• Maximum continuous operating speed = 180 km/h (112,5 mph). The locomotive will be designed for 10% over-speed, i.e. 200 km/h (125 mph). Note that this is the speed the locomotive will be designed to be capable of, and does not imply that it will be permitted to operate at such a speed. This is discussed in Section 4 of the Business Plan (not included in these web pages).
  • Rated maximum steam supply from the boiler = 17 000 kg/h (37 500 lb/h).
  • Maximum steam temperature = 450°C.
  • Operating range at constant maximum drawbar power (1 890 kW at 113 km/h)*:
    Based on fuel supply = 560 km (350 miles)
    Based on water supply = 370 km (230 miles)
  • Operating range under representative average main line service conditions (113 km/h overall average train speed assumed):
    Based on fuel supply = 930 km (580 miles)
    Based on water supply = 620 km (385 miles)
  • * Note: 1 890 e.d.b. kW at a constant 113km/h implies the haulage of a 1075 ton 29 coach train. The ranges at both maximum power and under representative average service conditions will therefore be greater than given with the trailing loads more likely to be found in actual service (say 300 to 500 tons).

    Other Criteria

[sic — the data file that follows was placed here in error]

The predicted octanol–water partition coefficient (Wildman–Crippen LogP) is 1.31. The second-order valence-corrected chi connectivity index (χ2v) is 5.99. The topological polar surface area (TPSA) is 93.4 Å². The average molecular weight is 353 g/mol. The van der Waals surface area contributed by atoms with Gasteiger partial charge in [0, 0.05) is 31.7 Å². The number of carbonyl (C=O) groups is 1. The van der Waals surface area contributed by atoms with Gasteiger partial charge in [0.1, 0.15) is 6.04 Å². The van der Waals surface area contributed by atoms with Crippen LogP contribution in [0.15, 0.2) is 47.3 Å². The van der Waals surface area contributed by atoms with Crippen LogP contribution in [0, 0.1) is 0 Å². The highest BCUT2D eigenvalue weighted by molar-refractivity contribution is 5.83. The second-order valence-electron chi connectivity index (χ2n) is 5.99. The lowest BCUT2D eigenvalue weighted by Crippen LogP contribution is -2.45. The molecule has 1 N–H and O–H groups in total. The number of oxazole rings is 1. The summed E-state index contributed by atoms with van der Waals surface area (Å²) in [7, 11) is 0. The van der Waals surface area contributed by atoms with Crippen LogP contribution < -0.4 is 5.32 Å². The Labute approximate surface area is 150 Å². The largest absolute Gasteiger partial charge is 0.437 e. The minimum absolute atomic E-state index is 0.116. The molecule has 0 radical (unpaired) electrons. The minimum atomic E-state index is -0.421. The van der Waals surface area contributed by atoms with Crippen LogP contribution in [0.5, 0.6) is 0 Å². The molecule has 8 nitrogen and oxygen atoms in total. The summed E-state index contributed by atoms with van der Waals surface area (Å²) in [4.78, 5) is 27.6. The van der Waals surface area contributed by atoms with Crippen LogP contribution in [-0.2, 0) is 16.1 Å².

• Reliability. In its truest sense this means that locomotives will achieve the necessary reliability "on the road" with very little maintenance effort. Good reliability is of major importance because (i) in-service failures which disrupt other services will be increasingly less tolerated, (ii) the intensive servicing and maintenance which steam received in the past (and which is still required on today's heritage locomotives) will become too costly, and (iii) spare parts will be expensive as they will tend to be special items manufacture in small quantities. Even at the present state of the art reliability and simplicity do go together, and the format of the Class 5AT - a 2-cylinder single expansion 4-6-0 - is about as simple as a main line locomotive can be. Reliability is also very much a question of good detail design, and every attention will be given to this point at the detail design stage. Naturally features of proven high reliability, such as roller bearings, will be incorporated wherever possible. The level of reliability will be such that it is expected that major overhauls will only be required at approximately 400 000 km (250 000 mile) intervals, with intermediate overhauls (dictated only by tyre wear) at some 200 000 km (125 000 mile) intervals, and major servicing (e.g. boiler washout) at a minimum of 20 000 km (12 500 miles).